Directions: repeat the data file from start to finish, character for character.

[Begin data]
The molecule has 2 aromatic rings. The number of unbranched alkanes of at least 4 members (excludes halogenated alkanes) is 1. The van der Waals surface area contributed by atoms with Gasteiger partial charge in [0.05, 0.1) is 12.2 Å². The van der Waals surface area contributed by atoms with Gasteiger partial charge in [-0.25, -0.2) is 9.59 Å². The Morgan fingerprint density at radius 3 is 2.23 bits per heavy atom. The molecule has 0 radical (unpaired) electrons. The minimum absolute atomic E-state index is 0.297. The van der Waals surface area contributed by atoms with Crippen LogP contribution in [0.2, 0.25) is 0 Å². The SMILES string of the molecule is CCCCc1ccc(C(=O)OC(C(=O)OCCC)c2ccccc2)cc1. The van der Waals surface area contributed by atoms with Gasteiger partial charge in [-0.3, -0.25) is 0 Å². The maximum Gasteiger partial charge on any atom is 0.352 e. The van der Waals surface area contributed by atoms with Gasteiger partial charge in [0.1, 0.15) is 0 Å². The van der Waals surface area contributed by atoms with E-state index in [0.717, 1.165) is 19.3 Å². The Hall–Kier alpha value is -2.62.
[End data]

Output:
The molecule has 2 aromatic rings. The number of unbranched alkanes of at least 4 members (excludes halogenated alkanes) is 1. The van der Waals surface area contributed by atoms with Gasteiger partial charge in [0.05, 0.1) is 12.2 Å². The van der Waals surface area contributed by atoms with Gasteiger partial charge in [-0.25, -0.2) is 9.59 Å². The Morgan fingerprint density at radius 3 is 2.23 bits per heavy atom. The molecule has 0 radical (unpaired) electrons. The minimum absolute atomic E-state index is 0.297. The van der Waals surface area contributed by atoms with Crippen LogP contribution in [0.2, 0.25) is 0 Å². The SMILES string of the molecule is CCCCc1ccc(C(=O)OC(C(=O)OCCC)c2ccccc2)cc1. The van der Waals surface area contributed by atoms with Gasteiger partial charge in [-0.3, -0.25) is 0 Å². The maximum Gasteiger partial charge on any atom is 0.352 e. The van der Waals surface area contributed by atoms with Gasteiger partial charge in [0.1, 0.15) is 0 Å². The van der Waals surface area contributed by atoms with E-state index in [0.717, 1.165) is 19.3 Å². The Hall–Kier alpha value is -2.62.